Speeding along Main Street between Doncaster and Lumsden avenues has residents concerned

Vehicles travel along Main Street just north of Doncaster Avenue earlier this week. Beaches-East York Councillor Brad Bradford plans to introduce a motion to Toronto-East York Community Council that the speed limit on Main Street be lowered to 30 km/h.

By FELIPE CALDERON

Complaints and concerns about speeding cars are increasingly more frequent among residents living on Main Street between Lumsden and Doncaster avenues

Residents said have been experiencing speeding along Main for decades, but it has become much worse since the section of road was repaved and the bus route was removed.

“The intersection at Main and Doncaster is very dangerous with people not following the basic stop sign rules,” said Barb Kelly, who is a Main Street resident.

Community members said that on many occasions they are forced to yell at the drivers of the cars to slow down, and they are afraid there will be crashes.

“There have definitely been near misses and one person claims of knowing someone that was hit by a car at Main and Doncaster. Another witnessed a young 14-year old girl being hit at the same intersection,” Kelly said. “She did recover, but that wasn’t enough for the city to take action?”

Residents said they contacted the police to ask them to set up a speed trap or install a radar camera. However, since Main Street is considered a “rescue route” used by emergency vehicles, this can’t be done, the residents said.

Calls for traffic calming have also been made to the office of Beaches-East York Councillor Brad Bradford.

“Road safety is my top local priority. In the last three years I have approved and installed more than 100 new road safety measures on local streets in Beaches-East York, including everything from speed humps to new pedestrian crossing signals,” said Bradford.

Main Street’s classification as a “minor arterial” road, however, means that some of the tools the city can typically use to slow traffic cannot be implemented, he said.

“That means that some of our usual road safety interventions like speed humps aren’t available,” Bradford said.

In the meantime, the city gave an option to reduce speeding by allowing for parking on both sides of Main Street between Lumsden and Doncaster. This means that it will narrow the roadway and will force drivers to slow down.

Residents have a mixed reaction to this idea, said Kelly.

Many are suspicious this option is being presented so the city can benefit from the extra income of double the on-street parking permits.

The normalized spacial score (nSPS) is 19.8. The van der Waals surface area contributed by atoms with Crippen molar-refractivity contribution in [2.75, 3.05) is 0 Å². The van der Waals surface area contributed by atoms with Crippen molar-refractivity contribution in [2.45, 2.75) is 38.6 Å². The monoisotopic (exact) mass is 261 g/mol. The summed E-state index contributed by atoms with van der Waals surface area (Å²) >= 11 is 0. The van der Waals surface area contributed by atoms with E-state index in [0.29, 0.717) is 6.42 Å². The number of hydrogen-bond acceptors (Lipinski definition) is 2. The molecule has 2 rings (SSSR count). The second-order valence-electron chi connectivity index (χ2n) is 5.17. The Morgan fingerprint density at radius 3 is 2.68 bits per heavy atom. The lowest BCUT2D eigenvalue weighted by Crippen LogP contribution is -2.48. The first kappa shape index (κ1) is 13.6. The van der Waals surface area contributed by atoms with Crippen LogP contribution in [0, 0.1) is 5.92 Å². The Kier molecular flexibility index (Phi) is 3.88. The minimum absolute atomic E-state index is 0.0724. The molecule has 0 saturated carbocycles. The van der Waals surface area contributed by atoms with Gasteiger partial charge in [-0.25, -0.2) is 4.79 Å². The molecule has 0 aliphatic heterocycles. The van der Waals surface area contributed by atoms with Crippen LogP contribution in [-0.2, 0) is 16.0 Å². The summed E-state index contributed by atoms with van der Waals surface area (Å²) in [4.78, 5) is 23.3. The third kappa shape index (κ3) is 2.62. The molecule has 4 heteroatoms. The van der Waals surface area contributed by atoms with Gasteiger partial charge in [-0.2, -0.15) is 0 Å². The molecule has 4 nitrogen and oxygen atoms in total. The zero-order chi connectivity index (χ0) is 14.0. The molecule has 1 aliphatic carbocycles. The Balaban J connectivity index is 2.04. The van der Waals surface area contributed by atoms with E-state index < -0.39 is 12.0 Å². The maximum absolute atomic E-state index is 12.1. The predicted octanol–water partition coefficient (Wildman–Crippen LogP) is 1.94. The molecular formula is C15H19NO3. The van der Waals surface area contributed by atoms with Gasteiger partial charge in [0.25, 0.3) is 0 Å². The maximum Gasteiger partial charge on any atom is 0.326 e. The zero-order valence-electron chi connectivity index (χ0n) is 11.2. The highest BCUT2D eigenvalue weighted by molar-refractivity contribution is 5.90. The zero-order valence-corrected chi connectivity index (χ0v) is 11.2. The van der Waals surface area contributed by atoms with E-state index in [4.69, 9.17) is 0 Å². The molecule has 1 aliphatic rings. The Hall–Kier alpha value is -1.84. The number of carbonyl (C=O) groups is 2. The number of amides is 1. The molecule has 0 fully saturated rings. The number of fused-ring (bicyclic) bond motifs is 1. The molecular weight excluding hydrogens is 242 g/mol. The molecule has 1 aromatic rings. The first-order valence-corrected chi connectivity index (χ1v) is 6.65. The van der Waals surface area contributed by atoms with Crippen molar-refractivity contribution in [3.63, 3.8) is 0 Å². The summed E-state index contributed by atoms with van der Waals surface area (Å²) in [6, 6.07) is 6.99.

“Some think it would be annoying and hard to navigate, snow removal would be impossible, and others love the idea to slow down traffic and to give us more parking and better access to loading dogs and kids in our cars,” said Kelly.

In order to start with this parking-on-both-sides-of-the street option, it is necessary to create a petition along the street and if there appears to be enough support, the city will then organize a mail-in vote for affected residents.

If that vote approves the parking proposal, Toronto-East York Community Council would likely back the change.

Bradford said he has also asked city staff to look at other measures to slow traffic along Main Street in the area.

“I will be bringing a motion to lower the speed limit on this stretch of Main Street to 30 kilometres-per-hour at the next meeting of the Toronto and East York Community Council on November 24,” Bradford said.

The current speed limit on Main Street between Lumsden and Doncaster is 40km/h.

Also, Bradford said he will be working with Toronto police to make sure timely and thorough enforcement is happening.

“Lowering the speed limit is a helpful and important tool in improving road safety but it still requires people driving to take individual responsibility for everyone’s safety,” said Bradford.

Main Street residents are hoping that by raising awareness of this issue, drivers will take responsibility and indeed consider everyone’s safety.

“Drive responsibly! This is a no-brainer! Enforcing the speed limit should be the priority!” Kelly said. “Would you speed like that on your street?”


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